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A View to a Kilt by Wendy Holden

A View to a Kilt by Wendy Holden

Hi All!
Today is my stop on the blog tour for A View to a Kilt and I am here today to with an extract from the book!

Title: A View to a Kilt
Author: Wendy Holden
Publisher: Aria Fiction
Published: 4th April 2018
Pages: 352
Format: ebook
Source:: N/A
Add It: Amazon UK Goodreads.
Summary:Forget about Cool Britannia and Gallic Chic. Scotland is having a fashion moment…

London’s most glamorous glossy magazine is in trouble. Advertising revenues are non existent, and if editor Laura Lake can’t pick them up, she’s out of a job.

According to those in the know, Scotland is having a fashion moment. Haggis tempura is on Michelin-starred menus, smart spas are offering porridge facials, and a chain of eco-hotels is offering celebrity bagpipe lessons. So Laura’s off to a baronial estate in the Scottish Highlands to get a slice of this ultra-high-end market.

It’s supposed to be gorgeous, glitzy and glamorous. But intrigue follows Laura like night follows day. And at Glenravish Castle – a shooting lodge fit for a billionaire – Laura finds herself hunting for a scoop that won’t just save her job, it could save her life…


The office of the CEO was on the top floor of the British Magazine Company’s white art deco building. Laura had occasionally been summoned in the past to see Christopher Stone, and knew that up here, carpets were thick, walls panelled and oil paintings glowing under picture lights.

At least, they had been. When the lift doors sprang open, Laura initially thought she was on the wrong floor. The formerly deep-piled-blue-carpeted corridor was now black wood. What should be oak-panelled walls were painted matt white and hung with black-framed fashion advertisements. Instead of agreeably clubbable, the atmosphere was starkly commercial.

Laura was about to turn and get back in the lift. Then, at the desk at the end of the corridor, where on the sixth floor Honor would be, she spotted… Honor?

In her unchanging uniform of low-heeled black patent shoes, sharply pleated tartan skirt and petrol-blue ribbed polo neck, the CEO’s long-serving secretary personified posh sixties glam. She had worn it all since the actual sixties. Rumour had it that Honor had once worked for the Duke of Edinburgh.

‘What’s happened to you?’ Laura gasped, her hurry along the corridor now becoming a run. Gone was Honor’s pleated plaid. In its place was a red PVC boiler suit worn with oversized cat’s-eye sunglasses.

‘People my age are very popular in Mango campaigns,’ Honor replied mildly. ‘If I walk around Soho like this I might be spotted by an agency for the over-60s. Then I can model for one of our advertisers.’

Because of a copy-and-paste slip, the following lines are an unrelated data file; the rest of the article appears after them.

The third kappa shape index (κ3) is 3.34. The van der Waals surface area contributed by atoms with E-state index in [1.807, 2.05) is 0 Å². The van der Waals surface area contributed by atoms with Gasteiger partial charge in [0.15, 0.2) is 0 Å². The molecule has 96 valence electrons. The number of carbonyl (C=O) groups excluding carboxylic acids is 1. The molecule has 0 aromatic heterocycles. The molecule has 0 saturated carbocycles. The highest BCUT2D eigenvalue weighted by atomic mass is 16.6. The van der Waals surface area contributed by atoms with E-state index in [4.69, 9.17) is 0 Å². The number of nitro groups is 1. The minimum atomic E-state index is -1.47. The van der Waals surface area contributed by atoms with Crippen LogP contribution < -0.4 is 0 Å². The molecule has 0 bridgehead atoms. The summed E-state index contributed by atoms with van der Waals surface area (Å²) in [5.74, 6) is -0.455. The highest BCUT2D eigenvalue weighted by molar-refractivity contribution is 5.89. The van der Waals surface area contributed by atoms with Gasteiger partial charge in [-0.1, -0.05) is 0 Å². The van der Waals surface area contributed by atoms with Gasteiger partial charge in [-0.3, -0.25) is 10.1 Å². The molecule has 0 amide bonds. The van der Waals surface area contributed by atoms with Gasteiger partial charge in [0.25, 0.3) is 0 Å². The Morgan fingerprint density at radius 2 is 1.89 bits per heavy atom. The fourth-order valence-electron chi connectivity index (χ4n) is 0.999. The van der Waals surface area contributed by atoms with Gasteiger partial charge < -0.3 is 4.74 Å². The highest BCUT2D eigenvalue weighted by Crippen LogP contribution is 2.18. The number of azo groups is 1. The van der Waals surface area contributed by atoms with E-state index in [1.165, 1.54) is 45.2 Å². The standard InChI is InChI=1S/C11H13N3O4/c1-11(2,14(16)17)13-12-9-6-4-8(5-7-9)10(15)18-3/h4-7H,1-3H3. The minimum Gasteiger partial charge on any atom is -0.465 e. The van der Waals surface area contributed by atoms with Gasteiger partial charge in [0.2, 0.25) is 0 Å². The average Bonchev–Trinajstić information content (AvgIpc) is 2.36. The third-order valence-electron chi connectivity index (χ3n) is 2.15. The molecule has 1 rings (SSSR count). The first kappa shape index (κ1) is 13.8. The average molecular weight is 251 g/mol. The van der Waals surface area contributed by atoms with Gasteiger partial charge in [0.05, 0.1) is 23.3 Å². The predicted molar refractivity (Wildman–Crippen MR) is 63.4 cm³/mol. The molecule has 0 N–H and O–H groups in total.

Laura stared. ‘Is that what you… want to do?’

Honor shook her head. The smooth grey bob was now gelled up and dyed green. ‘Not terribly, but it’s what Mrs Sweet wants me to do. She’s absolutely obsessed with advertising. It’s all she ever seems to think about.’

Laura knocked on Bev Sweet’s door and prepared to enter the lair of the Poison Pixie. Presumably, like Honor and the corridor, it too had changed.

Christopher Stonehad furnished his office like a stately home study: buttoned-leather sofas, thick rugs, a pair of globes, cigar humidors. In pride of place had been the legendary polished walnut desk that had provided working space for British Magazine Company bosses since the firm was founded more than a century ago. Built from wood salvaged from the ballroom of the Titanic, this famed piece of furniture had risen from the deep to hit the heights. Greta Garbo had posed on it. Fred Astaire had tap-danced on it. The cocktail shaker that Mrs Simpson had used to serve Old Fashioneds remained in one of the bottom drawers. It was considered unlucky to move it.

Only, now, as she entered Bev Sweet’s office, Laura saw that it had been moved. In its place was a transparent plastic workstation and three large and uncomfortable-looking grey cubes. The carpet was now a black tile surface over which Bev’s cruel spike heels clacked like the knitting needles of a tricoteuse beside the guillotine.

A pair of hard, assessing eyes met Laura’s. They were the chlorinated blue of a Riviera swimming pool and had a terrifying glow, as if lit up from behind.

‘Lorna Lane?’ snarled the Poison Pixie.

‘Laura Lake,’ Laura corrected with a smile. .

‘I won’t ask you to sit down. The Queen always sees her Prime Ministers standing up and I don’t have half the sodding time she does.’

Laura nodded pleasantly, but apprehension had now gripped her insides.

‘I’ll come straight to the point,’ the Poison Pixie added. ‘Have you seen this magazine?’

Something was thrust into her hand and Laura found herself looking at a glossy front cover with a familiar face on it. It belonged, at least partly – although there was no saying where the many fillers and plumpers had come from – to Savannah Bouche, currently riding high as one of the world’s biggest film stars. Printed across the wave of glossy dark hair rising from her lineless brow was the word Simpleton.

About the Author

Number-one bestselling author Wendy Holden was a journalist on Tatler, The Sunday Times, and the Mail on Sunday before becoming an author. She has since written ten consecutive Sunday TimesTop Ten bestsellers. She lives in Derbyshire. Vist her website at

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